Fluoride: Deficiency & Toxicity Symptoms

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  • 0:02 Fluoride
  • 1:14 Dental Caries
  • 2:26 Deficiency
  • 3:38 Toxicity
  • 4:56 Lesson Summary
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Lesson Transcript
Instructor: Rebecca Gillaspy

Dr. Gillaspy has taught health science at University of Phoenix and Ashford University and has a degree from Palmer College of Chiropractic.

Fluoride, obtained from toothpaste and fluoridated water, helps protect your teeth from dental caries. Learn how fluoride works and what happens if you do not get enough fluoride or ingest too much of this trace mineral.


When you smile at yourself in the mirror, you are greeted by 32 shiny, white teeth reflecting back at you. Your teeth are very hard, just like your bones. This hardness is due to minerals, which are naturally-occurring inorganic substances that you ingest from the foods you eat. Yet, did you know that your teeth are constantly under attack from forces trying to break down their hard surfaces?

This attack comes from bacteria that live on your teeth. These bacteria latch on to food debris that gets stuck in the crevices of your teeth and then convert that debris to acid that eats away at the hard surfaces. Fortunately, there is a trace mineral that fights tooth decay called fluoride.

You get fluoride from toothpaste. Fluoride is often added to public water systems, making fluoridated water a primary source as well. In addition, tea can be a rich source of fluoride, as the mineral tends to be concentrated in the tea leaves. In this lesson, we will take a look at how fluoride protects your teeth and bones from harm and what happens if you have too little or too much fluoride in your body.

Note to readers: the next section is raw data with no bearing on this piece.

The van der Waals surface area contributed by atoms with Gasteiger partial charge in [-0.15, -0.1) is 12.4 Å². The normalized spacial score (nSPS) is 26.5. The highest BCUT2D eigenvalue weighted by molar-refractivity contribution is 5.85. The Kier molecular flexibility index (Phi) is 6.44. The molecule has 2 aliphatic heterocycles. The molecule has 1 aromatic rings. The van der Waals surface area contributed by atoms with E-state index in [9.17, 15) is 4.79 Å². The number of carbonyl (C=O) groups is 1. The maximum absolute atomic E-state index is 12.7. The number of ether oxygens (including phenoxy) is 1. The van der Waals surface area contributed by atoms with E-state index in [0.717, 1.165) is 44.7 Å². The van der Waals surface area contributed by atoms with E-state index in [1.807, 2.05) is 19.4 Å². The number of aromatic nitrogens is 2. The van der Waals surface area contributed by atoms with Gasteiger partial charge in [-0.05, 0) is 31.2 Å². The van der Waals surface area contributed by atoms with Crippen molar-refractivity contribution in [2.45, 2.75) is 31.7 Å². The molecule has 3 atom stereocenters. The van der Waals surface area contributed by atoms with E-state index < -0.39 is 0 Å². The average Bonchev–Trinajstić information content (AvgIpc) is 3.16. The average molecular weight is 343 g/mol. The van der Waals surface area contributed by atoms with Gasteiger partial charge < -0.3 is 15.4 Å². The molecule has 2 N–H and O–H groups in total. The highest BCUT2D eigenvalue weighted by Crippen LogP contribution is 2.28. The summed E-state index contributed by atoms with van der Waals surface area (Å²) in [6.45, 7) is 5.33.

Dental Caries

We mentioned that fluoride helps prevent tooth decay caused by acid-forming bacteria. We refer to this tooth decay as dental caries, or simply, cavities. When your teeth were first developing, fluoride-containing crystals helped form the tough outer covering of your teeth known as tooth enamel; the enamel is what you see when you smile at yourself in the mirror. Having sufficient fluoride during this developmental stage is important and makes your teeth more resistant to the effects of the cavity-forming acids; and, fluoride continues to protect your teeth throughout your life.

Fluoride found in your toothpaste reduces the acid production on your teeth, but you don't have to brush on fluoride to gain this benefit. Fluoride that you get from fluoridated water or food sources that contain fluoride makes its way into your body. This fluoride then becomes part of the saliva in your mouth, which gives you some all-day protection against cavities. Fluoride has a similar protective benefit for your bones, helping to protect your bone mass and keep your bones strong.


Fluoride is a trace mineral, which means it's only needed in a small amounts. An adult male needs only about four milligrams, which size-wise would be about the same as a few grains of sugar. An adult woman require less, needing only about three milligrams, and children require even less depending on how much they weigh. The recommended daily intake for children six months of age or older is 0.05 milligrams per kilogram of body weight. This trace amount is not hard to obtain, particularly in areas where the water is fluoridated, as fluoridated water provides about one milligram per liter. However, a reduced intake could lead to a fluoride deficiency and result in an increased risk of dental caries.

A deficiency can sometimes be seen in people who drink from a public water source that does not contain fluoride. People who only drink bottled water may also need to obtain fluoride from other sources since bottled water does not typically contain it. Other sources include foods cooked in fluoridated water.

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